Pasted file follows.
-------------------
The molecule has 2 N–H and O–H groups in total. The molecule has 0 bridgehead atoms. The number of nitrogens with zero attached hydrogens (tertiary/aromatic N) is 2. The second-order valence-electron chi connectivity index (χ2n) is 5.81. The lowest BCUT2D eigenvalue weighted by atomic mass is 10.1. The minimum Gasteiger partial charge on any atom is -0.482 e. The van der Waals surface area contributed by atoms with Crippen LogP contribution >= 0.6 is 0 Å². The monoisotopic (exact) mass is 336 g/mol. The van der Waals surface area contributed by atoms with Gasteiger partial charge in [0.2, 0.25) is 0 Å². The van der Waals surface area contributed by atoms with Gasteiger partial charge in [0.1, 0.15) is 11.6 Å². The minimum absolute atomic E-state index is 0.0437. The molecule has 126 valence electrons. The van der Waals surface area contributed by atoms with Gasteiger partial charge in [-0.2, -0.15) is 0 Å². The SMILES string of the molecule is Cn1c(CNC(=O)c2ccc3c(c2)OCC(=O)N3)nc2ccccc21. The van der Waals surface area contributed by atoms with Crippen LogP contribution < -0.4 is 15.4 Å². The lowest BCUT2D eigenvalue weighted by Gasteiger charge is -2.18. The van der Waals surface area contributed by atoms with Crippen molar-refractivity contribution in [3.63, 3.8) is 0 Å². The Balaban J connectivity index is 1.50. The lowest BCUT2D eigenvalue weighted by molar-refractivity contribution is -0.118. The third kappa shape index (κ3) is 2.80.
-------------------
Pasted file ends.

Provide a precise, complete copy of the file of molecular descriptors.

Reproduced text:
The molecule has 2 N–H and O–H groups in total. The molecule has 0 bridgehead atoms. The number of nitrogens with zero attached hydrogens (tertiary/aromatic N) is 2. The second-order valence-electron chi connectivity index (χ2n) is 5.81. The lowest BCUT2D eigenvalue weighted by atomic mass is 10.1. The minimum Gasteiger partial charge on any atom is -0.482 e. The van der Waals surface area contributed by atoms with Crippen LogP contribution >= 0.6 is 0 Å². The monoisotopic (exact) mass is 336 g/mol. The van der Waals surface area contributed by atoms with Gasteiger partial charge in [0.2, 0.25) is 0 Å². The van der Waals surface area contributed by atoms with Gasteiger partial charge in [0.1, 0.15) is 11.6 Å². The minimum absolute atomic E-state index is 0.0437. The molecule has 126 valence electrons. The van der Waals surface area contributed by atoms with Gasteiger partial charge in [-0.2, -0.15) is 0 Å². The SMILES string of the molecule is Cn1c(CNC(=O)c2ccc3c(c2)OCC(=O)N3)nc2ccccc21. The van der Waals surface area contributed by atoms with Crippen LogP contribution < -0.4 is 15.4 Å². The lowest BCUT2D eigenvalue weighted by Gasteiger charge is -2.18. The van der Waals surface area contributed by atoms with Crippen molar-refractivity contribution in [3.63, 3.8) is 0 Å². The Balaban J connectivity index is 1.50. The lowest BCUT2D eigenvalue weighted by molar-refractivity contribution is -0.118. The third kappa shape index (κ3) is 2.80.